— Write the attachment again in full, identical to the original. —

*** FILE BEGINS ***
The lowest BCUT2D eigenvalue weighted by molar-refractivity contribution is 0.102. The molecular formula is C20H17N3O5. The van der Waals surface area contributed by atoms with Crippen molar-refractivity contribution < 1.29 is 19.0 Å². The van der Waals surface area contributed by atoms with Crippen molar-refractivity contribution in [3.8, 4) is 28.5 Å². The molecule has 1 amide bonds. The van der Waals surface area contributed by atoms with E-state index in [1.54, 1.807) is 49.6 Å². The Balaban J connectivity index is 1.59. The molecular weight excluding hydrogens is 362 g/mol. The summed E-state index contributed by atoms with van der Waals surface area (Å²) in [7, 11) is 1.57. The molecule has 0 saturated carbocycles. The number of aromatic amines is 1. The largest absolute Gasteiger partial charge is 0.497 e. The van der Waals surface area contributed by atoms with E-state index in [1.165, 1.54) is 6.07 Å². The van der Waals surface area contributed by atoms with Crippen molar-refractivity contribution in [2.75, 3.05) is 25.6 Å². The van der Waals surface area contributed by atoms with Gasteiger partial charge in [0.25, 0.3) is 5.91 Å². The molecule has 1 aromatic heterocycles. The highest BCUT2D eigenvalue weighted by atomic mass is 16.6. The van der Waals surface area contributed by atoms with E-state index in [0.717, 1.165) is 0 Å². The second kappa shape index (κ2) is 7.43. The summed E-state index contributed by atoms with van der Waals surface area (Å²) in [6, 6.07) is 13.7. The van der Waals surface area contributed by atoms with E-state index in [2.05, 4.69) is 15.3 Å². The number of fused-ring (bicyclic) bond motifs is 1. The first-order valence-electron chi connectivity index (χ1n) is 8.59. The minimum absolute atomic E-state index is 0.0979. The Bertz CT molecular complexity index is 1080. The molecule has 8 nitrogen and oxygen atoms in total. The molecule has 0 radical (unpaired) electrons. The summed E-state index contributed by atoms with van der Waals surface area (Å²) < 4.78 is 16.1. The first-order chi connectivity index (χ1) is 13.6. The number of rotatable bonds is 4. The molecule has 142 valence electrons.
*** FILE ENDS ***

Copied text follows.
The lowest BCUT2D eigenvalue weighted by molar-refractivity contribution is 0.102. The molecular formula is C20H17N3O5. The van der Waals surface area contributed by atoms with Crippen molar-refractivity contribution < 1.29 is 19.0 Å². The van der Waals surface area contributed by atoms with Crippen molar-refractivity contribution in [3.8, 4) is 28.5 Å². The molecule has 1 amide bonds. The van der Waals surface area contributed by atoms with E-state index in [1.54, 1.807) is 49.6 Å². The Balaban J connectivity index is 1.59. The molecular weight excluding hydrogens is 362 g/mol. The summed E-state index contributed by atoms with van der Waals surface area (Å²) in [7, 11) is 1.57. The molecule has 0 saturated carbocycles. The number of aromatic amines is 1. The largest absolute Gasteiger partial charge is 0.497 e. The van der Waals surface area contributed by atoms with E-state index in [1.165, 1.54) is 6.07 Å². The van der Waals surface area contributed by atoms with Crippen molar-refractivity contribution in [2.75, 3.05) is 25.6 Å². The van der Waals surface area contributed by atoms with Gasteiger partial charge in [0.25, 0.3) is 5.91 Å². The molecule has 1 aromatic heterocycles. The highest BCUT2D eigenvalue weighted by atomic mass is 16.6. The van der Waals surface area contributed by atoms with E-state index in [0.717, 1.165) is 0 Å². The second kappa shape index (κ2) is 7.43. The summed E-state index contributed by atoms with van der Waals surface area (Å²) in [6, 6.07) is 13.7. The van der Waals surface area contributed by atoms with E-state index in [2.05, 4.69) is 15.3 Å². The number of fused-ring (bicyclic) bond motifs is 1. The first-order valence-electron chi connectivity index (χ1n) is 8.59. The minimum absolute atomic E-state index is 0.0979. The Bertz CT molecular complexity index is 1080. The molecule has 8 nitrogen and oxygen atoms in total. The molecule has 0 radical (unpaired) electrons. The summed E-state index contributed by atoms with van der Waals surface area (Å²) < 4.78 is 16.1. The first-order chi connectivity index (χ1) is 13.6. The number of rotatable bonds is 4. The molecule has 142 valence electrons.